Considering Property Taxes When House Shopping

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Last updated on July 22, 2019 Comments: 20

When I get together with my father, we often talk about our plans: my plans for continuing to live in New Jersey or not and his plans to possibly move out of the state when he retires. One option he’s seriously considering is retiring to Delaware, near the ocean.

He currently lives in a relatively expensive area of the state. I expect that he won’t be struggling in retirement, but when you no longer have a steady income when work ceases, it’s going to be difficult to justify living in the state with the highest property taxes in the nation.

Several of my friends in New Jersey have migrated westward, across the state’s border with Pennsylvania. Their commute might be a bit longer that it would be otherwise, but they’re saving more money every year than they would have been able to if they stayed in New Jersey in a similar house in a similar community.

In a perfect world, the property taxes we pay — and as I renter I do pay property taxes, they’re embedded in the rent as the owners simply pass on the expenses to their tenants — are used to pay for services that benefit the entire community, like schools and emergency services. I have no problem paying reasonable property taxes as I benefit from these services, even if I have no children in the public school system. A good public school benefits the entire community. But how much is reasonable?

When looking at real estate listings, I look for tax payment estimates and other information about the quality of services in the community. Other people I know seem to be blindsided after buying their first house and finding out how much they have to pay to the local government. Do you look at property taxes while you’re looking for a new place to live? How do you weigh the taxes against the services they provide?

Article comments

Anonymous says:

Great point. You have to consider all the costs instead of just the listed price. Goes for a lot of things we buy or pay for in our daily lives.

Anonymous says:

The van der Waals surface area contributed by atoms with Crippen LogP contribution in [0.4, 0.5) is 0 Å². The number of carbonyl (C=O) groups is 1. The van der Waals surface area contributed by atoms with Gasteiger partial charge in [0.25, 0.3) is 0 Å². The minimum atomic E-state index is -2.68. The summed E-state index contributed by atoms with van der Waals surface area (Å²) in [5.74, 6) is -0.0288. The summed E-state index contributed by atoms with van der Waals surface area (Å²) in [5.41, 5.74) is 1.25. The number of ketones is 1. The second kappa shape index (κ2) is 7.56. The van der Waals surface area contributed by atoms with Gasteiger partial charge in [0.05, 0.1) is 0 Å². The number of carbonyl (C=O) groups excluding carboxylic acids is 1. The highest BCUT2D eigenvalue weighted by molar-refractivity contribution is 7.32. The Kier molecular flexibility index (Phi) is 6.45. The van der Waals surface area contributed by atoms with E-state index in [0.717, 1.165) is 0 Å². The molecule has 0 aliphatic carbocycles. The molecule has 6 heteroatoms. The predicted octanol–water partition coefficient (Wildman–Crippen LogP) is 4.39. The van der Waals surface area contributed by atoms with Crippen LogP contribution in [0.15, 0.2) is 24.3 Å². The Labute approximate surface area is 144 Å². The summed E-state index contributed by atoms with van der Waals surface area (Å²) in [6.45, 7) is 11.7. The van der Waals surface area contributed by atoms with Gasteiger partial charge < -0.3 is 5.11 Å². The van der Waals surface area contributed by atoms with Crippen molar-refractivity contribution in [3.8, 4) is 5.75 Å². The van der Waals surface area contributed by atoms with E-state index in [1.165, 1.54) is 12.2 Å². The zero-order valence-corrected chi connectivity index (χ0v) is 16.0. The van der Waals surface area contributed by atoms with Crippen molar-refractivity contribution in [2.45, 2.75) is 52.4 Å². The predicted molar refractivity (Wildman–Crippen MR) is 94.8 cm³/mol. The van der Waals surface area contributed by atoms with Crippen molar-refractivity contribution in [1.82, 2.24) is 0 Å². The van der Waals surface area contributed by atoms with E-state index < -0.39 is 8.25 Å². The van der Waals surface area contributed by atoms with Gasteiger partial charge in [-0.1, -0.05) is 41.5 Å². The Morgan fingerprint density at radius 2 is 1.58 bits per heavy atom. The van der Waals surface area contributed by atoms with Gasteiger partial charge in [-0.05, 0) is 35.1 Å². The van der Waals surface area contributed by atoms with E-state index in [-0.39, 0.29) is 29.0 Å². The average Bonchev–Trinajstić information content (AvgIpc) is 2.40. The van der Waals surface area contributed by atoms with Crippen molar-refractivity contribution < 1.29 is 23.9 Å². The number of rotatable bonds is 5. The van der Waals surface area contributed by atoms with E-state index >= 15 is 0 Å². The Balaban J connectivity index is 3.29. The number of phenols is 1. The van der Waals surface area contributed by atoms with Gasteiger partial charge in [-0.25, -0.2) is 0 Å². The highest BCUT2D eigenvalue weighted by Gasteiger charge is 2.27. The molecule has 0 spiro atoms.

You absolutely have to know the property taxes before you consider a property. Where I live in NY our taxes end up being more than our mortgage payment. One of the things you have to ask yourself is whether it’s worth it. For us out taxes pay for a great school system which our three kids will use. It also pays for a village police dept. that’s more efficient than the county dept.

Anonymous says:

When I was a renter, I didn’t think about property taxes at all.

When we bought our house, we didn’t think about it much.

But I have thought about it since then … I moved from NJ (familiar with the property taxes there, though I never directly paid them) to a suburb of Phoenix — a municipality that doesn’t have property taxes at all. (County and state still do.)

Of course, AZ also ranks at the bottom of the country in things like education and other services for children, and I’m not sure saving a few bucks every year is worth the trade.

Anonymous says:

Property taxes are THE most important financial consideration for me — as I paid cash for my present place and will likely do so in the future. A nice house is controllable; a nice area is too; good neighbors – somewhat less; but property taxes vary from reasonable to criminally high. Everyone should have Bell, CA in mind every time they pay their property taxes. I wonder how many ‘baby Bells’ there are out there.

Anonymous says:

First, property taxes are part of how someone’s rent is determined, but a renter does not “pay” property taxes. Otherwise, they could deduct them on their taxes, which a renter cannot do.

Property taxes are a real expense to consider when buying property, but remember that there’s a greater package. For example, some people think NYC is great because the property taxes are lower, but residents pay state and city income taxes, which may offset each other. Or there’s people who will want a longer commute for lower taxes. Fine in theory, but are they actually saving money with a higher commuting bill and flushing away hours of their life every week to commute, not to mention have to live in the middle of nowhere?